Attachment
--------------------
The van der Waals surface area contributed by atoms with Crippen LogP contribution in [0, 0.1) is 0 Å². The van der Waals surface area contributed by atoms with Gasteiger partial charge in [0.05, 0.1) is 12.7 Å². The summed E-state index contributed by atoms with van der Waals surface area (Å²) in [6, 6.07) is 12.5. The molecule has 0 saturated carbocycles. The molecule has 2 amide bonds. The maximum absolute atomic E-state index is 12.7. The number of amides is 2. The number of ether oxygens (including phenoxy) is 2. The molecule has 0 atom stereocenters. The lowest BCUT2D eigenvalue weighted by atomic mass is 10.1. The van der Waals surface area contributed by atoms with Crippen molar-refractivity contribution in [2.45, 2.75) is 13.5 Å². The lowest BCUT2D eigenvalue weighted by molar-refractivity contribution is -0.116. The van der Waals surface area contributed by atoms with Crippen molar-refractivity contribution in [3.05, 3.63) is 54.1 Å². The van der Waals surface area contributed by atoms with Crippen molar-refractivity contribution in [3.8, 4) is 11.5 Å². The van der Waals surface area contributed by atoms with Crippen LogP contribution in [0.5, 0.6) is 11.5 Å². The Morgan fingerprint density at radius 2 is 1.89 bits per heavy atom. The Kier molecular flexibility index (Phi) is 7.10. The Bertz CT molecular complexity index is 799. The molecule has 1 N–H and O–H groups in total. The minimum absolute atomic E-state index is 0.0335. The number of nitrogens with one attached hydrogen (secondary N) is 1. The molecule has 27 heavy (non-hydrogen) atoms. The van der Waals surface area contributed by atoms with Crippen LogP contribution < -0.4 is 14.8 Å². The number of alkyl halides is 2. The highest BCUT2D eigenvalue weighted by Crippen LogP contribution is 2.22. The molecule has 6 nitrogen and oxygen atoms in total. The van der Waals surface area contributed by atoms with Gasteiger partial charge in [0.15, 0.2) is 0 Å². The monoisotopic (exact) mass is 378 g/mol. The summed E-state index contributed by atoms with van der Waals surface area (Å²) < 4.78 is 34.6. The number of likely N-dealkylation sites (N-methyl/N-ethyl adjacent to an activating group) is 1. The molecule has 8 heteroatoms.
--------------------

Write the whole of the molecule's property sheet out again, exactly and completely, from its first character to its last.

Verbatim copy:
The van der Waals surface area contributed by atoms with Crippen LogP contribution in [0, 0.1) is 0 Å². The van der Waals surface area contributed by atoms with Gasteiger partial charge in [0.05, 0.1) is 12.7 Å². The summed E-state index contributed by atoms with van der Waals surface area (Å²) in [6, 6.07) is 12.5. The molecule has 0 saturated carbocycles. The molecule has 2 amide bonds. The maximum absolute atomic E-state index is 12.7. The number of amides is 2. The number of ether oxygens (including phenoxy) is 2. The molecule has 0 atom stereocenters. The lowest BCUT2D eigenvalue weighted by atomic mass is 10.1. The van der Waals surface area contributed by atoms with Crippen molar-refractivity contribution in [2.45, 2.75) is 13.5 Å². The lowest BCUT2D eigenvalue weighted by molar-refractivity contribution is -0.116. The van der Waals surface area contributed by atoms with Crippen molar-refractivity contribution in [3.05, 3.63) is 54.1 Å². The van der Waals surface area contributed by atoms with Crippen molar-refractivity contribution in [3.8, 4) is 11.5 Å². The van der Waals surface area contributed by atoms with Crippen LogP contribution in [0.5, 0.6) is 11.5 Å². The Morgan fingerprint density at radius 2 is 1.89 bits per heavy atom. The Kier molecular flexibility index (Phi) is 7.10. The Bertz CT molecular complexity index is 799. The molecule has 1 N–H and O–H groups in total. The minimum absolute atomic E-state index is 0.0335. The number of nitrogens with one attached hydrogen (secondary N) is 1. The molecule has 27 heavy (non-hydrogen) atoms. The van der Waals surface area contributed by atoms with Crippen LogP contribution < -0.4 is 14.8 Å². The number of alkyl halides is 2. The highest BCUT2D eigenvalue weighted by Crippen LogP contribution is 2.22. The molecule has 6 nitrogen and oxygen atoms in total. The van der Waals surface area contributed by atoms with Gasteiger partial charge in [0.15, 0.2) is 0 Å². The monoisotopic (exact) mass is 378 g/mol. The summed E-state index contributed by atoms with van der Waals surface area (Å²) < 4.78 is 34.6. The number of likely N-dealkylation sites (N-methyl/N-ethyl adjacent to an activating group) is 1. The molecule has 8 heteroatoms.